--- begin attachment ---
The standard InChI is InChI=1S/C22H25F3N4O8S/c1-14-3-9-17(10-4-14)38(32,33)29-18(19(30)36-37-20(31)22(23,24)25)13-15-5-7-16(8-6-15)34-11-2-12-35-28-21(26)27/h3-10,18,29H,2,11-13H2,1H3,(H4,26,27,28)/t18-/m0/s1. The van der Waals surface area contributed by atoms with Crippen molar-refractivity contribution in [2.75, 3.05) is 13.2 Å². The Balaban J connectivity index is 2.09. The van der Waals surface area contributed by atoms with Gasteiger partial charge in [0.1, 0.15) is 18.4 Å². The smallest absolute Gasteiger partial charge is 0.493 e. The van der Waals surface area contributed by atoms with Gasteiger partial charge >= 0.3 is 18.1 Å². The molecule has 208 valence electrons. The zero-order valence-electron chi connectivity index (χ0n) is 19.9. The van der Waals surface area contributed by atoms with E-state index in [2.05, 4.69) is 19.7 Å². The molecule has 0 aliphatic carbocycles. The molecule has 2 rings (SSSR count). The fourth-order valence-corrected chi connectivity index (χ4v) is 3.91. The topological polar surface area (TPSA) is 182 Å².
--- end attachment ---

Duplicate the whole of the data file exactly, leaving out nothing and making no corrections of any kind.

The standard InChI is InChI=1S/C22H25F3N4O8S/c1-14-3-9-17(10-4-14)38(32,33)29-18(19(30)36-37-20(31)22(23,24)25)13-15-5-7-16(8-6-15)34-11-2-12-35-28-21(26)27/h3-10,18,29H,2,11-13H2,1H3,(H4,26,27,28)/t18-/m0/s1. The van der Waals surface area contributed by atoms with Crippen molar-refractivity contribution in [2.75, 3.05) is 13.2 Å². The Balaban J connectivity index is 2.09. The van der Waals surface area contributed by atoms with Gasteiger partial charge in [0.1, 0.15) is 18.4 Å². The smallest absolute Gasteiger partial charge is 0.493 e. The van der Waals surface area contributed by atoms with Gasteiger partial charge >= 0.3 is 18.1 Å². The molecule has 208 valence electrons. The zero-order valence-electron chi connectivity index (χ0n) is 19.9. The van der Waals surface area contributed by atoms with E-state index in [2.05, 4.69) is 19.7 Å². The molecule has 0 aliphatic carbocycles. The molecule has 2 rings (SSSR count). The fourth-order valence-corrected chi connectivity index (χ4v) is 3.91. The topological polar surface area (TPSA) is 182 Å².